Aston Martin trying to mitigate Brexit risk with US sales drive

London

Luxury British carmaker Aston Martin is trying to boost its market share in the United States and Japan to mitigate against any risks from Brexit which could add costs and delays to sales to the European Union.
Around 20 percent of the firm’s top-end cars are currently exported to the United States whilst 15 percent are sold to the European Union, with whom unfettered tariff-free trade is at risk depending on the outcome of Brexit talks.
But Chief Executive Andy Palmer said the firm has plowed resources into boosting demand in the world’s biggest economy since the June 23 Brexit vote last year.
“We decided to invest money in marketing in the US,” he told Reuters during a telephone interview.
“We are trying to give a push in the US to increase our market share there, increase our volumes there (and) therefore decrease our reliance on Europe,” he told Reuters. “To some extent, that would be true also of Japan.”
Aston Martin reported its first half-yearly profit in almost a decade on Friday as sales of the new DB11 model put the luxury British carmaker on the road to recovery.
The 104-year old firm posted a record pre-tax profit of £21.1 million in the first six months of the year, compared with a £82.3 million loss last year. It is the first time it has been in profit at this stage of the year since 2008.
Aston, famed for making the sports car driven by fictional secret agent James Bond, has benefited in recent months from surging sales with volumes rising 67 percent to 2,439 vehicles, spurred on by the new DB11 model.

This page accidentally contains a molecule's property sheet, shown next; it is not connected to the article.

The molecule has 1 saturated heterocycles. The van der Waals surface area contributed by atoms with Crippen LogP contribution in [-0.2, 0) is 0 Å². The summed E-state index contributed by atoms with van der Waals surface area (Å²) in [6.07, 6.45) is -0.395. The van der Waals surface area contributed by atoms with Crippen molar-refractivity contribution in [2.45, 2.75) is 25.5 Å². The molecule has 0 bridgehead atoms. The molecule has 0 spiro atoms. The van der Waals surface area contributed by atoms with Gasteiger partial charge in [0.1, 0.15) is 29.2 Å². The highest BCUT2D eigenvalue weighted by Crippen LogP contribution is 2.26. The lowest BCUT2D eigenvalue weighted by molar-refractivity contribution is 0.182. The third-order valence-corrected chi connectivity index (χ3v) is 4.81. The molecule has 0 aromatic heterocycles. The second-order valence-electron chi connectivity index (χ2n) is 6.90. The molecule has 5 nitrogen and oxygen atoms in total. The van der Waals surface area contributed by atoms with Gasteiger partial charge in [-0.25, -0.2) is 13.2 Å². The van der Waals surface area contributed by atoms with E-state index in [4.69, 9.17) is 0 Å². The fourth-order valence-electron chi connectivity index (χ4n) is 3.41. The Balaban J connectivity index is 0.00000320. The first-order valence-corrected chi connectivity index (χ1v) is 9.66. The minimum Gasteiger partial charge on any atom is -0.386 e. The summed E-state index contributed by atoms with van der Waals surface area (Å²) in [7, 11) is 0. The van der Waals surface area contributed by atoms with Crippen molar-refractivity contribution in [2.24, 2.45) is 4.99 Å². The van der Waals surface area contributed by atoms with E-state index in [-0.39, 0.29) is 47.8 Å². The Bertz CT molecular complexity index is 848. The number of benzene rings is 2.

“It’s the big uptick in volume — plus we’re getting much higher specifications on these cars,” said Chief Financial Officer Mark Wilson.
Wilson told Reuters it is “increasingly possible” that the firm will post a full-year pre-tax profit this year, which would be its first since 2010.
The automaker, owned mainly by Kuwaiti and Italian investors, is implementing a turnaround plan which could propel it toward a stock market flotation by the end of the decade.
Demand was strong in Britain, mainland Europe, the Americas and China. The average selling price per model, excluding special editions, rose 25 percent to £149,000 – mainly powered by the DB11.
Aston’s sales were at a low last year as the firm was still selling its range of older models ahead of the release of several new cars designed to boost volumes and its appeal.
The firm suffered a setback earlier this year as it had to recall 1,658 Vantage sports cars and 2,244 DB11 coupe models.
Some Vantage cars are affected by a transmission issue whereby the gears can change outside of the driver’s control, whilst the tire pressure mounting system is incorrectly set in the DB11, according to the Driver and Vehicle Standards Agency.
Wilson said the cost of the Vantage recall is in the “low hundreds of thousands” and changes to the DB11 will be less expensive.—Agencies

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